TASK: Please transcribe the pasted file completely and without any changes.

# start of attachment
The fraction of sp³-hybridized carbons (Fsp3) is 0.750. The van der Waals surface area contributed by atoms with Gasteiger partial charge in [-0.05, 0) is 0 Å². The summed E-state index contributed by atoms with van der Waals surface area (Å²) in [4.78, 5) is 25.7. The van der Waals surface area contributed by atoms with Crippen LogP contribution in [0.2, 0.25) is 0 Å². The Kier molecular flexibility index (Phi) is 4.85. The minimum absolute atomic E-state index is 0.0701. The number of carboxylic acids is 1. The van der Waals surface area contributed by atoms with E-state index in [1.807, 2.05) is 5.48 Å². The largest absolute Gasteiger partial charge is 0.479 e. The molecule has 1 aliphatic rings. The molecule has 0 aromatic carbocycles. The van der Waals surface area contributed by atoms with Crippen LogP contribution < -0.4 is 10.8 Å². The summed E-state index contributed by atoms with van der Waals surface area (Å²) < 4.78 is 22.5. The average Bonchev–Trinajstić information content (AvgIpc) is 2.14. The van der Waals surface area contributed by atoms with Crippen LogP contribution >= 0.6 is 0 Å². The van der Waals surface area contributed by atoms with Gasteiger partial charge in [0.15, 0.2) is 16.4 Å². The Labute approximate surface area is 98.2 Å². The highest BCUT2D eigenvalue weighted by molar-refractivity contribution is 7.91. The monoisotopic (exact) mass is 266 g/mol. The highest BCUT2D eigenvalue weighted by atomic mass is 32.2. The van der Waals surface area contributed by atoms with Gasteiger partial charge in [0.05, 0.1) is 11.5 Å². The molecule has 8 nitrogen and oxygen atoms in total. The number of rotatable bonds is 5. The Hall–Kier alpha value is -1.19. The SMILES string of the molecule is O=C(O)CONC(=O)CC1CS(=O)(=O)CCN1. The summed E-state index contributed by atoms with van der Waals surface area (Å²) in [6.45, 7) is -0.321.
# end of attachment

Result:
The fraction of sp³-hybridized carbons (Fsp3) is 0.750. The van der Waals surface area contributed by atoms with Gasteiger partial charge in [-0.05, 0) is 0 Å². The summed E-state index contributed by atoms with van der Waals surface area (Å²) in [4.78, 5) is 25.7. The van der Waals surface area contributed by atoms with Crippen LogP contribution in [0.2, 0.25) is 0 Å². The Kier molecular flexibility index (Phi) is 4.85. The minimum absolute atomic E-state index is 0.0701. The number of carboxylic acids is 1. The van der Waals surface area contributed by atoms with E-state index in [1.807, 2.05) is 5.48 Å². The largest absolute Gasteiger partial charge is 0.479 e. The molecule has 1 aliphatic rings. The molecule has 0 aromatic carbocycles. The van der Waals surface area contributed by atoms with Crippen LogP contribution < -0.4 is 10.8 Å². The summed E-state index contributed by atoms with van der Waals surface area (Å²) < 4.78 is 22.5. The average Bonchev–Trinajstić information content (AvgIpc) is 2.14. The van der Waals surface area contributed by atoms with Crippen LogP contribution >= 0.6 is 0 Å². The van der Waals surface area contributed by atoms with Gasteiger partial charge in [0.15, 0.2) is 16.4 Å². The Labute approximate surface area is 98.2 Å². The highest BCUT2D eigenvalue weighted by molar-refractivity contribution is 7.91. The monoisotopic (exact) mass is 266 g/mol. The highest BCUT2D eigenvalue weighted by atomic mass is 32.2. The van der Waals surface area contributed by atoms with Gasteiger partial charge in [0.05, 0.1) is 11.5 Å². The molecule has 8 nitrogen and oxygen atoms in total. The number of rotatable bonds is 5. The Hall–Kier alpha value is -1.19. The SMILES string of the molecule is O=C(O)CONC(=O)CC1CS(=O)(=O)CCN1. The summed E-state index contributed by atoms with van der Waals surface area (Å²) in [6.45, 7) is -0.321.